Markets received another dose of realism in the form of solid US economic data. US December housing data came in on the strong side of expectations. Building permits, seen as a leading indicator for the sector, rose by 1.9% m/m (1495k) vs 0.7% expected. Shovel-in-the-ground housing starts, the next step in the process, declined far less than expected (-4.3%) after a bumper November month, even with the downward revision (10.8%). Simultaneously published weekly jobless claims dropped below the 200k mark. The 187k marked the smallest increase since September 2022, which in turn printed some of the lowest figures since 1969. The disclaimer that the series is notoriously volatile doesn’t alter the fact that it has been steadily trending lower since June of last year. The strong shape of the US (service) economy’s backbone makes investors think twice about their aggressive Fed positioning. A poor Philly Fed business outlook did take some of the shine away, only recovering to -10.6 vs -6.5 expected. US yields in the run-up to the data eased a few bps after yesterday’s surge before reversing course afterwards. Changes vary between -1.4 (2-y) to +2.8 bps (30-y). This compared to moves of -5 bps to -2 bps for the same maturities before data release. The 10-y yield extends gains beyond the 4.07% resistance area (23.6% recovery on the EoY decline).
The ECB minutes of the December 13-14 policy meeting are worth mentioning, even if they come just a week before the next gathering takes place. President Lagarde at the time noted several times how the fresh forecasts due to an earlier cut-off date assumed a rate path that was higher than markets were pricing in. The minutes showed frustration among policymakers about markets frontrunning too much and they agreed on the need to push back. Before declaring victory over inflation and deciding on a rate cut, the ECB first needs evidence of wage growth easing. With negotiations ongoing this could take some time, ie. the summer as said by Lagarde yesterday. German rates barely reacted. They trade a choppy sideways pattern, leading to changes of -1.1 bps at the front and +3.3 bps at the long end of the curve.
EUR/USD (1.0868) in FX space aborted an early morning attempt to recoup the 1.09 big figure. Technical return action is pushing the pair now towards the lowest levels since mid-December around 1.085 even as equities get a solid bid. The Japanese yen licks its wounds after some serious three-day beating against the USD and euro. Sterling ekes out some additional gains (EUR/GBP 0.857), building on yesterday’s momentum after a CPI beat lifted gilt yields by more than 20 bps. The latter do ease several basis points today though.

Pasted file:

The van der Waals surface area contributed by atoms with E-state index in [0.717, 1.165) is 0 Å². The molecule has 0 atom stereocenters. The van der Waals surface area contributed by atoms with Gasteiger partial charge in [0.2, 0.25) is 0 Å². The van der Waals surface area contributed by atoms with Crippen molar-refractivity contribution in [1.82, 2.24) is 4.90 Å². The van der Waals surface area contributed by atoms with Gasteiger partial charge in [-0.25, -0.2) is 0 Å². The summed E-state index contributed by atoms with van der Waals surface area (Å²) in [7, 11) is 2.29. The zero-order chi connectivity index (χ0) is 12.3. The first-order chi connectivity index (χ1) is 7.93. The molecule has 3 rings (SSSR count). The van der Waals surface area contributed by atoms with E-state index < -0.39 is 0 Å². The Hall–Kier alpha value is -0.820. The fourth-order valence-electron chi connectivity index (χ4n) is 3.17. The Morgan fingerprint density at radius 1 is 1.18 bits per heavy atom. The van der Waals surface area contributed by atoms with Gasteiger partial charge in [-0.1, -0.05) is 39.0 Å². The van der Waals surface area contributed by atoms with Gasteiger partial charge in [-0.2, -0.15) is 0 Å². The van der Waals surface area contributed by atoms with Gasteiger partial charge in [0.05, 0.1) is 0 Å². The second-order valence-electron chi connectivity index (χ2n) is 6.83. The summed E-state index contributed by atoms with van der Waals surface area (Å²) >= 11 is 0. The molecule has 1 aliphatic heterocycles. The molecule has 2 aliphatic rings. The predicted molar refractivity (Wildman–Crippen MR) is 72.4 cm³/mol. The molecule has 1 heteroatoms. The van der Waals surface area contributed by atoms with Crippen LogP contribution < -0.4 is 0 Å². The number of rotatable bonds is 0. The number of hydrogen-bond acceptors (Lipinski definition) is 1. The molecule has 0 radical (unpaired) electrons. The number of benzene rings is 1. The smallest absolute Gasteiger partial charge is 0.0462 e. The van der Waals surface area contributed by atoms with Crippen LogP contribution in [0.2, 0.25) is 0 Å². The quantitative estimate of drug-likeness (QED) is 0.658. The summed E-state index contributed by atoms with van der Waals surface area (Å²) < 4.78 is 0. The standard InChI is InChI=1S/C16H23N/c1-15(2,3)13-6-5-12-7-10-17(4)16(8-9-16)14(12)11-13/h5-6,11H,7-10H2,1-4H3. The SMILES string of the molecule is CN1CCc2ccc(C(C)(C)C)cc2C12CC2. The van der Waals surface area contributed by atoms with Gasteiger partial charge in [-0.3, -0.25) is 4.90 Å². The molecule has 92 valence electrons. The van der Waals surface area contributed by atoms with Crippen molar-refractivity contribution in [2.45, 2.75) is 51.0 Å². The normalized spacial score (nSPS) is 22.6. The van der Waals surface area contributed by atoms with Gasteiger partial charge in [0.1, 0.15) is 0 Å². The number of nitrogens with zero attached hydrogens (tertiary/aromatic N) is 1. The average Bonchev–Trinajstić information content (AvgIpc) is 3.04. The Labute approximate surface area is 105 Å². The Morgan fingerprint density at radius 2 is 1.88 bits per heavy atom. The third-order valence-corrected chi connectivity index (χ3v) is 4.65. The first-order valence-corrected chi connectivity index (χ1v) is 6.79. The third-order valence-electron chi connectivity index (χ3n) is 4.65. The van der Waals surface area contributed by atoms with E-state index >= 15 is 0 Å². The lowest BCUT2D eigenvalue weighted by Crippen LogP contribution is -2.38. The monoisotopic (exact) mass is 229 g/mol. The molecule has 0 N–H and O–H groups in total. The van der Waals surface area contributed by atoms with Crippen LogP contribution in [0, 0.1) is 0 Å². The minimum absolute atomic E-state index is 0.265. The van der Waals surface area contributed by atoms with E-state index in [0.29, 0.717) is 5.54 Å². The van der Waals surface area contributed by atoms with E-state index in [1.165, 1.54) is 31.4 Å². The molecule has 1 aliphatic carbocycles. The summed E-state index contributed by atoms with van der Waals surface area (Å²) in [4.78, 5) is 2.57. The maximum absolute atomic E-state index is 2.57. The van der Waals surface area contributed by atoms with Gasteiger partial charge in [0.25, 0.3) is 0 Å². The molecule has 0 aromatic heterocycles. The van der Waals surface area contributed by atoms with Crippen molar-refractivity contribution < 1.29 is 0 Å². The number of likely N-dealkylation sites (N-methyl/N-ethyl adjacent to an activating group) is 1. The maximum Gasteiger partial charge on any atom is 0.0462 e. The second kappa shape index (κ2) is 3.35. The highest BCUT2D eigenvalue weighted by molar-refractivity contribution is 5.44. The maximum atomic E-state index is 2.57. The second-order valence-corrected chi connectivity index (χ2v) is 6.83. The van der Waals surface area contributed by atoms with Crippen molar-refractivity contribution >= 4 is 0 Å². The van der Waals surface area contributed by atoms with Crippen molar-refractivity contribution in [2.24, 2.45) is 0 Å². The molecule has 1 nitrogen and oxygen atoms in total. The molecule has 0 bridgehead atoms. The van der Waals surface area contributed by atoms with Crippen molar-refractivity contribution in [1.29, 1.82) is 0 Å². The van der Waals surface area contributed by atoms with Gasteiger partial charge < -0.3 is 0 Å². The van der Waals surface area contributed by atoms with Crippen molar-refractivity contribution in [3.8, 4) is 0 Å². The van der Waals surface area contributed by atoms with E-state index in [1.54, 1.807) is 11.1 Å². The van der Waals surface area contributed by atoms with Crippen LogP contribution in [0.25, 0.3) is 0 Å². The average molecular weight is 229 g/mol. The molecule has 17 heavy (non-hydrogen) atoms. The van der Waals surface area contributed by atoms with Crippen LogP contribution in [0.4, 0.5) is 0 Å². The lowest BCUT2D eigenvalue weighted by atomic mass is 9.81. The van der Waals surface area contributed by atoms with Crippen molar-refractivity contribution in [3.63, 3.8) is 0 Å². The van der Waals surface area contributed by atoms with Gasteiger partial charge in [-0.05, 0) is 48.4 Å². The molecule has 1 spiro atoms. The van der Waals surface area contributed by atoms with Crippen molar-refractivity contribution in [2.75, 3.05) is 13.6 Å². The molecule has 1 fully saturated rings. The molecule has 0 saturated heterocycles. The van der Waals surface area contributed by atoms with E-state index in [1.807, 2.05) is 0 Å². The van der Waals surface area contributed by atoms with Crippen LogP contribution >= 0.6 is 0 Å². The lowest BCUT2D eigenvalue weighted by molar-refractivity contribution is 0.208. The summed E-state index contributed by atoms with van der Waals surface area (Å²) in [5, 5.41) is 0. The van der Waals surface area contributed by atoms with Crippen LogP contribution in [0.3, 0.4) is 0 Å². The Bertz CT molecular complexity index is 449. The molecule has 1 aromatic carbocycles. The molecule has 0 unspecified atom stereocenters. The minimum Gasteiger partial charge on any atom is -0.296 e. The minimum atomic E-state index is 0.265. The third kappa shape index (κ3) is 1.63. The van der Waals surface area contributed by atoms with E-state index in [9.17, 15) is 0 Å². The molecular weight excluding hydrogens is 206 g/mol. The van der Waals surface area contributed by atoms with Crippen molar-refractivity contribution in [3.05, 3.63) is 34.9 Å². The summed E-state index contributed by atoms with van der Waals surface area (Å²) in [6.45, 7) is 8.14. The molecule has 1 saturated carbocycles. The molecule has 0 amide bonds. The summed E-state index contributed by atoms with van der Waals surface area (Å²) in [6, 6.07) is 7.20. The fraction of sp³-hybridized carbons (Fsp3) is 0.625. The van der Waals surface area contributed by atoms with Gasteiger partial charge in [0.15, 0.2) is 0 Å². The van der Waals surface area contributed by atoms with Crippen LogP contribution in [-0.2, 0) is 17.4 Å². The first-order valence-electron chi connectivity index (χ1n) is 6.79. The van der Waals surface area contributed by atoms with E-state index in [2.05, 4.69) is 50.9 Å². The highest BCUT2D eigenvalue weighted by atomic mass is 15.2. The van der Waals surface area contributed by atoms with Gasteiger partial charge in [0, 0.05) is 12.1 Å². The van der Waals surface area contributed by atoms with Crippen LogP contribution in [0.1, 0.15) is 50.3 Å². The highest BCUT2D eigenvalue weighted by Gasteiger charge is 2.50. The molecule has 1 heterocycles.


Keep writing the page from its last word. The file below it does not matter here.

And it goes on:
News & Views
The International Energy Agency published its monthly oil market report today. They expect that global oil demand growth will continue to slow. The trend was already visible in Q4 2023 (1.7 mb/d YoY) coming from levels of around 3.2 mb/d in Q2-Q3 2023 2023. Growth is projected to ease from 2.3 mb/d in 2023 to 1.2 mb/d in 2024, as macroeconomic headwinds, tighter efficiency standards and an expanding EV fleet compound the baseline effect. World oil supply is forecast to rise by 1.5 mb/d to a new high of 103.5 mb/d, fueled by record-setting output from the US, Brazil, Guyana and Canada. This would result in a surplus for most of 2024. The IEA view contrasts with the one presented by OPEC yesterday. The Organization of Petroleum Exporting Countries expects robust oil demand growth next year (1.8 mb/d) driven by China and the ongoing economic recovery, eventually leaving the oil market in deficit through to the end of 2025 unless Saudi Arabia and its allies, which are currently cutting production, boost output significantly. Brent crude prices continue to hover just below $80/b where they have been trading for most of the fresh year.
The Bank of England published its Q4 2023 quarterly credit conditions survey today. Lenders reported that the availability of secured credit to households increased in the three months to end-November and is expected to be unchanged over the next three months. Demand for such lending for house purchases and remortgaging decreased in Q4 but both are expected to rise again in Q1. Overall spreads on this secured lending widened in Q4, but are set to narrow back. Default rates and loss given default were higher and set to rise further. The overall availability of credit to the corporate sector slightly increased in Q4, but demand from SME’s and large firms decreased as well. Default rates were expected to increase slightly for SME’s.